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Wednesday - October 12, 2005

From: Buena Vista, VA
Region: Mid-Atlantic
Topic: Non-Natives, Diseases and Disorders
Title: Smarty Plants on fungal attack
Answered by: Joe Marcus


I have three plants that have been getting fungus on their soil and I've tried to get rid of it by scraping it off, watering it less and more sunlight. It's two coleus and a begonia. I don't know what else I can do to get rid of it. The fungus attacked the base of one of the plants, and I'd really like to be rid of it. Once I get rid of it, is there a way I can keep it away?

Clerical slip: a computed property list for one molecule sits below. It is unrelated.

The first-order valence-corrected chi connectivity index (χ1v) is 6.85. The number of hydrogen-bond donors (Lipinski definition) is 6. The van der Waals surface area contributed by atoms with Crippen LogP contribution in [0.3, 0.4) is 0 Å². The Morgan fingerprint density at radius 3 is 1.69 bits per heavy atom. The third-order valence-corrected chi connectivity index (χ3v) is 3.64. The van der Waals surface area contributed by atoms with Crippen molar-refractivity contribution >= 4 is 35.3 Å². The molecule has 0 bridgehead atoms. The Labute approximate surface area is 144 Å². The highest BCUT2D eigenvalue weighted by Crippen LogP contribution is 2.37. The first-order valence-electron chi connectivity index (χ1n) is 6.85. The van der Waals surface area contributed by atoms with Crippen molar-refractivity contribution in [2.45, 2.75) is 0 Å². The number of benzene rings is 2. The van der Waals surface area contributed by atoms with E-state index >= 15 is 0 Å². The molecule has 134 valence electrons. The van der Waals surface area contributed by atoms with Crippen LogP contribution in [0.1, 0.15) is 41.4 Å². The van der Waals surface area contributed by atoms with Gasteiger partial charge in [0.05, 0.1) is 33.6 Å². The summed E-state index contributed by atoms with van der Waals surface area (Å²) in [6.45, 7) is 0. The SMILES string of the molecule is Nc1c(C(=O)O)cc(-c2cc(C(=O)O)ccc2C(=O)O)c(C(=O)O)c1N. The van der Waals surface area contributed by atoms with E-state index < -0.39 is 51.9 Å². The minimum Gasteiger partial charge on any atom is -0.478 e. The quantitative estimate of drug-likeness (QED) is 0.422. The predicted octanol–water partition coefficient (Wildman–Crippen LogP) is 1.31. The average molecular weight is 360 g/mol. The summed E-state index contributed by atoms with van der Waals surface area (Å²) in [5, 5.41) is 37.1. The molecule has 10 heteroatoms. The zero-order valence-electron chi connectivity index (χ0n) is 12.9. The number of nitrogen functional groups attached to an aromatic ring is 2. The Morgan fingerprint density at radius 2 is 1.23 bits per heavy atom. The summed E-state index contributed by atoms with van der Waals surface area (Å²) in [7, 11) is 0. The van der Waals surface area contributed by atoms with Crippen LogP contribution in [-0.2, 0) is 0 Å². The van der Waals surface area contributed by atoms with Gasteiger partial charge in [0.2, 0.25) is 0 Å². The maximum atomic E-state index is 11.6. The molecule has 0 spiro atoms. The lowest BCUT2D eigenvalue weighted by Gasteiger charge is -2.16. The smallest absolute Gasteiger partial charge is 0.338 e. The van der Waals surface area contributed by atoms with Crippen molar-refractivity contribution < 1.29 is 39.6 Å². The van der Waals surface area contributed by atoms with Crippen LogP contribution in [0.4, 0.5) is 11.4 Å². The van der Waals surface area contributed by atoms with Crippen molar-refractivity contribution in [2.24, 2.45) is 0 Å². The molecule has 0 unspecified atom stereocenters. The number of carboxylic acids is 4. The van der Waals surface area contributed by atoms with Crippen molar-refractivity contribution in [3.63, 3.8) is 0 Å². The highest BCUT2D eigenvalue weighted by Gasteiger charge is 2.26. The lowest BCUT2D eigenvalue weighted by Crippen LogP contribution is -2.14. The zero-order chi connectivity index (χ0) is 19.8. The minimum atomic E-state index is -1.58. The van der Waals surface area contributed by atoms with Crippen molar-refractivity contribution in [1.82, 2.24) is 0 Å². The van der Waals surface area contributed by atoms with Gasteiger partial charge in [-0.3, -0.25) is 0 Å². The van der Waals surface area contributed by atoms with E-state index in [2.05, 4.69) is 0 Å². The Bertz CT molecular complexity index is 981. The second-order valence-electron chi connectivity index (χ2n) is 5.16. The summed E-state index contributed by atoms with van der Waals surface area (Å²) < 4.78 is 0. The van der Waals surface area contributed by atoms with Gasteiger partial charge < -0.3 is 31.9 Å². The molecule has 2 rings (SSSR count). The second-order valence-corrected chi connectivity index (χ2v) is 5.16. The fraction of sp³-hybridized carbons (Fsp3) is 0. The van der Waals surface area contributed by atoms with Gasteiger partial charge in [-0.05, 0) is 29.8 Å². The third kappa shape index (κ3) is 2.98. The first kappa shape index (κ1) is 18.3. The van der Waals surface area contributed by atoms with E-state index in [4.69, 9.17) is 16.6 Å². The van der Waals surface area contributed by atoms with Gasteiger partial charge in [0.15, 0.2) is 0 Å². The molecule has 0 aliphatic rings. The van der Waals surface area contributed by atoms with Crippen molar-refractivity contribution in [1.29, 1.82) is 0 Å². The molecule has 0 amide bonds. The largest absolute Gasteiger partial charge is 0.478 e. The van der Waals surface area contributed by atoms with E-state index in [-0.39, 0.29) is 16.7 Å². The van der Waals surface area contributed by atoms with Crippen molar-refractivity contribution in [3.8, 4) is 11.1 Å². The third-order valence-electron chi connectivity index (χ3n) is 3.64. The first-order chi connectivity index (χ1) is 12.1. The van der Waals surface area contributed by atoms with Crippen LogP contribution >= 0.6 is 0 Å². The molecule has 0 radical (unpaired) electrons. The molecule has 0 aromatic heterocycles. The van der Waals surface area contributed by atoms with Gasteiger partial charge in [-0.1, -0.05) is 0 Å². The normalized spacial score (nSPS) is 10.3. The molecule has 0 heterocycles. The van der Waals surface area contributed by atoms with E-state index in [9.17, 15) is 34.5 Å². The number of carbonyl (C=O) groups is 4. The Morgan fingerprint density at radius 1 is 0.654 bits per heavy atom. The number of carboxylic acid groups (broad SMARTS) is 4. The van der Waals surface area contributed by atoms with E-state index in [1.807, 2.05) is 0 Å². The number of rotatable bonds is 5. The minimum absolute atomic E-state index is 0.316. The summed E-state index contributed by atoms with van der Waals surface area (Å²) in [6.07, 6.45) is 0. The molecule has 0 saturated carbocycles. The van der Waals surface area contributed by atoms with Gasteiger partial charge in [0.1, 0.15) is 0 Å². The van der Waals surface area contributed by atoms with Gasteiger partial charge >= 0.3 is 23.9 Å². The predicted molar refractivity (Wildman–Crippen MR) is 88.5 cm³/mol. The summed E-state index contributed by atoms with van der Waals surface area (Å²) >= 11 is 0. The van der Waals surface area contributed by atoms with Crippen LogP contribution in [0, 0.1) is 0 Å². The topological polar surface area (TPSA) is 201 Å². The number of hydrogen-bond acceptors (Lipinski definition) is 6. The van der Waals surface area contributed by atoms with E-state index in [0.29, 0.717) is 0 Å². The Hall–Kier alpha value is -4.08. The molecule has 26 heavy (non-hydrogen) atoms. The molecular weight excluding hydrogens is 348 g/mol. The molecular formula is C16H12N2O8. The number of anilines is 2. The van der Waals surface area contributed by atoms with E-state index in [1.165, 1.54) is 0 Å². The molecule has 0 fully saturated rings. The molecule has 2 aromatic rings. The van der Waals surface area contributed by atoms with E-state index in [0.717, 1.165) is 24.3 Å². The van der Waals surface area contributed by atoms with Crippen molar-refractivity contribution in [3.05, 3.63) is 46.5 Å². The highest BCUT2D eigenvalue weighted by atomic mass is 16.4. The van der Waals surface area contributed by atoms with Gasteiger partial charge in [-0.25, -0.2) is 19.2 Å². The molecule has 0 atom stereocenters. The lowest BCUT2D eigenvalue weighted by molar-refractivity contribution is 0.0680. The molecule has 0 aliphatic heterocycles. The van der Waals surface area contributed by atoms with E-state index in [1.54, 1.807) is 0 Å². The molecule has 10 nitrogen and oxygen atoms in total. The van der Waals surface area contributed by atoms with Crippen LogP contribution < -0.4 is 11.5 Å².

Since both coleus and begonias (neither are native species) are easy to propagate by cuttings, I recommend that you do that. Just take some cuttings of healthy top-growth from your plants and start them in water or sterile rooting media in a warm window with bright, indirect sunlight.

Remove the diseased plants along with the top two inches or so of soil and replace with clean topsoil or potting media. Don't place discarded, diseased plants in compost, they should be thrown in the trash or burned. Otherwise, it sounds like you are taking the right steps to avoid most fungal problems. Before using any kind of fungicide, you should first positively identify the pathogen. Your county extension agent can assist you with that if you desire.

Here are a couple links that you might find useful. The first, House Plants: Proper Care and Problem Solving is an excellent information page of North Dakota State University. Another, Houseplant Diseases and Disorders is published by Clemson University Extension.


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